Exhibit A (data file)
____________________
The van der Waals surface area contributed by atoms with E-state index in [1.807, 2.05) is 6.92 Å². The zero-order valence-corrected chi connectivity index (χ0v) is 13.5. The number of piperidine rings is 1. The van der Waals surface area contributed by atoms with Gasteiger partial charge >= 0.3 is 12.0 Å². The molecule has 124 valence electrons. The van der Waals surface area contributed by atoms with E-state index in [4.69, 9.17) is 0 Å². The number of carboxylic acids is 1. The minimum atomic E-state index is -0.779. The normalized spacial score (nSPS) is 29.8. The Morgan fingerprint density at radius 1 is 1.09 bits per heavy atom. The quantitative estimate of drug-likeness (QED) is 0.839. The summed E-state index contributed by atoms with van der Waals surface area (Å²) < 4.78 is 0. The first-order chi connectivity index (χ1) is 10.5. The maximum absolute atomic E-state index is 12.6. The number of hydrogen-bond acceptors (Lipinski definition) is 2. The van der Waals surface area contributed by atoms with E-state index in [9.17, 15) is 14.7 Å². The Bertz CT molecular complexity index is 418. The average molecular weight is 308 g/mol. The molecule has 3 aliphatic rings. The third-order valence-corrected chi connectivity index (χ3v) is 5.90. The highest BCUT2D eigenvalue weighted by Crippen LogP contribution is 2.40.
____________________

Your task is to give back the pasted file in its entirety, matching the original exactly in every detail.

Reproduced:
The van der Waals surface area contributed by atoms with E-state index in [1.807, 2.05) is 6.92 Å². The zero-order valence-corrected chi connectivity index (χ0v) is 13.5. The number of piperidine rings is 1. The van der Waals surface area contributed by atoms with Gasteiger partial charge >= 0.3 is 12.0 Å². The molecule has 124 valence electrons. The van der Waals surface area contributed by atoms with E-state index in [4.69, 9.17) is 0 Å². The number of carboxylic acids is 1. The minimum atomic E-state index is -0.779. The normalized spacial score (nSPS) is 29.8. The Morgan fingerprint density at radius 1 is 1.09 bits per heavy atom. The quantitative estimate of drug-likeness (QED) is 0.839. The summed E-state index contributed by atoms with van der Waals surface area (Å²) < 4.78 is 0. The first-order chi connectivity index (χ1) is 10.5. The maximum absolute atomic E-state index is 12.6. The number of hydrogen-bond acceptors (Lipinski definition) is 2. The van der Waals surface area contributed by atoms with E-state index in [9.17, 15) is 14.7 Å². The Bertz CT molecular complexity index is 418. The average molecular weight is 308 g/mol. The molecule has 3 aliphatic rings. The third-order valence-corrected chi connectivity index (χ3v) is 5.90. The highest BCUT2D eigenvalue weighted by Crippen LogP contribution is 2.40.